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Cardiovasc Res. 2015 Nov 1;108(2):232-42. doi: 10.1093/cvr/cvv185. Epub 2015 Jun 25.

Citrullination of myofilament proteins in heart failure.

Author information

1
The Heart Institute and Department of Medicine, Cedars-Sinai Medical Center, Advanced Clinical BioSystems Research Institute, Advanced Health Science Building, 9229, Los Angeles, CA, USA Bayview Proteomics Center, Division of Cardiology, Department of Medicine, Johns Hopkins University, Baltimore, MD, USA Justyna.Fert-Bober@cshs.org.
2
Division of Rheumatology, Department of Medicine, Columbia University, New York, NY, USA.
3
The Heart Institute and Department of Medicine, Cedars-Sinai Medical Center, Advanced Clinical BioSystems Research Institute, Advanced Health Science Building, 9229, Los Angeles, CA, USA.
4
Division of Cardiology, Department of Medicine, The Johns Hopkins University Medical Institutions, Baltimore, MD, USA.
5
Bayview Proteomics Center, Division of Cardiology, Department of Medicine, Johns Hopkins University, Baltimore, MD, USA.
6
Division of Rheumatology, Department of Medicine, Johns Hopkins University, Baltimore, MD, USA Division of Rheumatology, Department of Medicine, Seoul National University Hospital, Seoul, Korea.
7
Department of Pathology, Johns Hopkins University School of Medicine, Baltimore, MD, USA.
8
The Heart Institute and Department of Medicine, Cedars-Sinai Medical Center, Advanced Clinical BioSystems Research Institute, Advanced Health Science Building, 9229, Los Angeles, CA, USA Bayview Proteomics Center, Division of Cardiology, Department of Medicine, Johns Hopkins University, Baltimore, MD, USA.

Abstract

AIMS:

Citrullination, the post-translational conversion of arginine to citrulline by the enzyme family of peptidylarginine deiminases (PADs), is associated with several diseases, and specific citrullinated proteins have been shown to alter function while others act as auto-antigens. In this study, we identified citrullinated proteins in human myocardial samples, from healthy and heart failure patients, and determined several potential functional consequences. Further we investigated PAD isoform cell-specific expression in the heart.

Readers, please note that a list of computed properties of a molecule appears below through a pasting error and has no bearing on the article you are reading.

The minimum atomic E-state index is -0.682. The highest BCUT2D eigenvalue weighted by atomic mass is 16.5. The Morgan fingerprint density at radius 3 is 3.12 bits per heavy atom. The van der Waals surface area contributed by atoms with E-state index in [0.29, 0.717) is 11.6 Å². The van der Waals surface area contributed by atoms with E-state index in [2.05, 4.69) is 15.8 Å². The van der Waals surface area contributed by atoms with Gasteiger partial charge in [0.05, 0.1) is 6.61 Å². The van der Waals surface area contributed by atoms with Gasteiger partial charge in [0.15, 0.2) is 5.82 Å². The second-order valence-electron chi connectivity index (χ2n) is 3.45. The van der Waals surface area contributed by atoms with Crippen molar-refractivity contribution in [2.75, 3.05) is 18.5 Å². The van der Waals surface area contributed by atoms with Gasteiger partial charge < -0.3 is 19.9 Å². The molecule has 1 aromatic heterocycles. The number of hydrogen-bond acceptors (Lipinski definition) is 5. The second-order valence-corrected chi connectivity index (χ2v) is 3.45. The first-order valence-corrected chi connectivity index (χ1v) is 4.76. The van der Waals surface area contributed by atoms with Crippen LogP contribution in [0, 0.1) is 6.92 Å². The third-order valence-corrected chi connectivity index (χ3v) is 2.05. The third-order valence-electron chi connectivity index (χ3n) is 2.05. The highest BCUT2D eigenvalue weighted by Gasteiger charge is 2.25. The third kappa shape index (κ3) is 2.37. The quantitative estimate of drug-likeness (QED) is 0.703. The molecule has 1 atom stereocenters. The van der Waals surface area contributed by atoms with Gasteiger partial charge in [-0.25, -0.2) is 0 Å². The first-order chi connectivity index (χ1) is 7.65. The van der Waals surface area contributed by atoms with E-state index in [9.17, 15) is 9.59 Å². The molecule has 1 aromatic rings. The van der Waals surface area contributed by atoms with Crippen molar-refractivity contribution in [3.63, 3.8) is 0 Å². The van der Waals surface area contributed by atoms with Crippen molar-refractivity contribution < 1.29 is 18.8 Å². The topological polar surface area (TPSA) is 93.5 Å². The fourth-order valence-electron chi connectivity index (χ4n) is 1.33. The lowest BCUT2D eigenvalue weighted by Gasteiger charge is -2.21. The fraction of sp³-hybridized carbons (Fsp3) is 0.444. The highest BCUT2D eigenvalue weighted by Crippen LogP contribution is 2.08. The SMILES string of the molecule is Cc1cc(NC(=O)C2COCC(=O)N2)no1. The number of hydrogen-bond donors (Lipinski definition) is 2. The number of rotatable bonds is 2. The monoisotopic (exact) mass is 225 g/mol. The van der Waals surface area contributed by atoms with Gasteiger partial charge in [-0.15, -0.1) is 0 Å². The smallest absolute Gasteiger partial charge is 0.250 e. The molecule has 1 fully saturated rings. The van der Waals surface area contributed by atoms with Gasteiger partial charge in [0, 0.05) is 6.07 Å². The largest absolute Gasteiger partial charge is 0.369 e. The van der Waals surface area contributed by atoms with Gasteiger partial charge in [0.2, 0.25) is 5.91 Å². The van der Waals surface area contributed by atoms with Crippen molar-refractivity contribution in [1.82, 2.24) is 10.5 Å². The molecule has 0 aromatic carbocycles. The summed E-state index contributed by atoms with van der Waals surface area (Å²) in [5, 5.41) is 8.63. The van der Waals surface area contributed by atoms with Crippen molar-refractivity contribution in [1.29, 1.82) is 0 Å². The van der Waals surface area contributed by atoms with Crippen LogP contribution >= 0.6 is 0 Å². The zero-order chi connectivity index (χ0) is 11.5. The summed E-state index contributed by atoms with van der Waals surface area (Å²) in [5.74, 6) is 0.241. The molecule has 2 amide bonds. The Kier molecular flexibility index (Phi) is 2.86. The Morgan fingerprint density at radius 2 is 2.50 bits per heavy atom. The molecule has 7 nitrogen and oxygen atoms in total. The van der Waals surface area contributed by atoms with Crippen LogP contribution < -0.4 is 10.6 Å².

METHODS AND RESULTS:

A citrullination-targeted proteomic strategy using data-independent (SWATH) acquisition method was used to identify the modified cardiac proteins. Citrullinated-induced sarcomeric proteins were validated using two-dimensional gel electrophoresis and investigated using biochemical and functional assays. Myocardial PAD isoforms were confirmed by RT-PCR with PAD2 being the major isoform in myocytes. In total, 304 citrullinated sites were identified that map to 145 proteins among the three study groups: normal, ischaemia, and dilated cardiomyopathy. Citrullination of myosin (using HMM fragment) decreased its intrinsic ATPase activity and inhibited the acto-HMM-ATPase activity. Citrullinated TM resulted in stronger F-actin binding and inhibited the acto-HMM-ATPase activity. Citrullinated TnI did not alter the binding to F-actin or acto-HMM-ATPase activity. Overall, citrullination of sarcomeric proteins caused a decrease in Ca(2+) sensitivity in skinned cardiomyocytes, with no change in maximal calcium-activated force or hill coefficient.

CONCLUSION:

Citrullination unique to the cardiac proteome was identified. Our data indicate important structural and functional alterations to the cardiac sarcomere and the contribution of protein citrullination to this process.

KEYWORDS:

Citrullination; Heart failure; Myofilament; Peptidylarginine deiminases; Sarcomere

PMID:
26113265
PMCID:
PMC4614685
DOI:
10.1093/cvr/cvv185
[Indexed for MEDLINE]
Free PMC Article

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